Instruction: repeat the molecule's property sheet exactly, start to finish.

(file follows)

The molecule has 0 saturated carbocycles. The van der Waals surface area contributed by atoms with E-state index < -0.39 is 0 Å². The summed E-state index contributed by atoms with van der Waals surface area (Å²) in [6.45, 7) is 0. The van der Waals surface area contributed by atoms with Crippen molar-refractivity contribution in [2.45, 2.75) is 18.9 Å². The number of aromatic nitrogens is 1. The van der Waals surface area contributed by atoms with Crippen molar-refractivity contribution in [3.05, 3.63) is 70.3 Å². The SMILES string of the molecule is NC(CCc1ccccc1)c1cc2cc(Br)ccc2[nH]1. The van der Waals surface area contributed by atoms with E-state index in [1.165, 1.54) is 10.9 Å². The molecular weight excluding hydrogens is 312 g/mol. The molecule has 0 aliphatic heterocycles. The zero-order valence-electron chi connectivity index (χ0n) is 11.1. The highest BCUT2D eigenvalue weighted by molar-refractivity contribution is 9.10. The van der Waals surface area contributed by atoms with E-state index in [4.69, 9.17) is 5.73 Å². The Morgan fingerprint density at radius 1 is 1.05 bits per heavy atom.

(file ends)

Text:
The molecule has 0 saturated carbocycles. The van der Waals surface area contributed by atoms with E-state index < -0.39 is 0 Å². The summed E-state index contributed by atoms with van der Waals surface area (Å²) in [6.45, 7) is 0. The van der Waals surface area contributed by atoms with Crippen molar-refractivity contribution in [2.45, 2.75) is 18.9 Å². The number of aromatic nitrogens is 1. The van der Waals surface area contributed by atoms with Crippen molar-refractivity contribution in [3.05, 3.63) is 70.3 Å². The SMILES string of the molecule is NC(CCc1ccccc1)c1cc2cc(Br)ccc2[nH]1. The van der Waals surface area contributed by atoms with E-state index in [1.165, 1.54) is 10.9 Å². The molecular weight excluding hydrogens is 312 g/mol. The molecule has 0 aliphatic heterocycles. The zero-order valence-electron chi connectivity index (χ0n) is 11.1. The highest BCUT2D eigenvalue weighted by molar-refractivity contribution is 9.10. The van der Waals surface area contributed by atoms with E-state index in [4.69, 9.17) is 5.73 Å². The Morgan fingerprint density at radius 1 is 1.05 bits per heavy atom.